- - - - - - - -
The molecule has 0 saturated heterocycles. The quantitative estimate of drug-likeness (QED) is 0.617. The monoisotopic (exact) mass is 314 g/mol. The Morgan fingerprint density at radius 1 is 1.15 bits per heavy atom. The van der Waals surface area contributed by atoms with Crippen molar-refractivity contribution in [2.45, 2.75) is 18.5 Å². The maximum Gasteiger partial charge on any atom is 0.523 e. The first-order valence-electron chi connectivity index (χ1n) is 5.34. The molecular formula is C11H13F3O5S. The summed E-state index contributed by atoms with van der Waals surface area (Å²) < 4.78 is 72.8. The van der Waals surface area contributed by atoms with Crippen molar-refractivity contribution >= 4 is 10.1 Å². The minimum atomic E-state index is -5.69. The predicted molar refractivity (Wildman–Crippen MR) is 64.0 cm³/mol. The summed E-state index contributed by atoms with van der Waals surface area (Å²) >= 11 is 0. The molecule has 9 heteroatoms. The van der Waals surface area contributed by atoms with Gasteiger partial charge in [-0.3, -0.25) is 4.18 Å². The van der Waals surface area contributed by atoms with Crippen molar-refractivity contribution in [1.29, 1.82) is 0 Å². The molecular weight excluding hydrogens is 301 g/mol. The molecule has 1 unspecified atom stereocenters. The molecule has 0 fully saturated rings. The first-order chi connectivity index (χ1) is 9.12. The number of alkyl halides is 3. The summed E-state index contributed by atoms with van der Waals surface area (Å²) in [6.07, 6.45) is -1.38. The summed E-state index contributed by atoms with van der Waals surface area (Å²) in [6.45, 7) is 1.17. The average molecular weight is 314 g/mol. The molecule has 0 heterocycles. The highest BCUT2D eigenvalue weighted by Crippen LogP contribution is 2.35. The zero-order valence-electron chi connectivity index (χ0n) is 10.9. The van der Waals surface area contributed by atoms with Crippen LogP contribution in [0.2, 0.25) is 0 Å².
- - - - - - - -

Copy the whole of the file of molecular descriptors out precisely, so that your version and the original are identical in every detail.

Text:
The molecule has 0 saturated heterocycles. The quantitative estimate of drug-likeness (QED) is 0.617. The monoisotopic (exact) mass is 314 g/mol. The Morgan fingerprint density at radius 1 is 1.15 bits per heavy atom. The van der Waals surface area contributed by atoms with Crippen molar-refractivity contribution in [2.45, 2.75) is 18.5 Å². The maximum Gasteiger partial charge on any atom is 0.523 e. The first-order valence-electron chi connectivity index (χ1n) is 5.34. The molecular formula is C11H13F3O5S. The summed E-state index contributed by atoms with van der Waals surface area (Å²) < 4.78 is 72.8. The van der Waals surface area contributed by atoms with Crippen molar-refractivity contribution >= 4 is 10.1 Å². The minimum atomic E-state index is -5.69. The predicted molar refractivity (Wildman–Crippen MR) is 64.0 cm³/mol. The summed E-state index contributed by atoms with van der Waals surface area (Å²) >= 11 is 0. The molecule has 9 heteroatoms. The van der Waals surface area contributed by atoms with Gasteiger partial charge in [-0.3, -0.25) is 4.18 Å². The van der Waals surface area contributed by atoms with Crippen molar-refractivity contribution in [1.29, 1.82) is 0 Å². The molecular weight excluding hydrogens is 301 g/mol. The molecule has 1 unspecified atom stereocenters. The molecule has 0 fully saturated rings. The first-order chi connectivity index (χ1) is 9.12. The number of alkyl halides is 3. The summed E-state index contributed by atoms with van der Waals surface area (Å²) in [6.07, 6.45) is -1.38. The summed E-state index contributed by atoms with van der Waals surface area (Å²) in [6.45, 7) is 1.17. The average molecular weight is 314 g/mol. The molecule has 0 heterocycles. The highest BCUT2D eigenvalue weighted by Crippen LogP contribution is 2.35. The zero-order valence-electron chi connectivity index (χ0n) is 10.9. The van der Waals surface area contributed by atoms with Crippen LogP contribution in [0.2, 0.25) is 0 Å².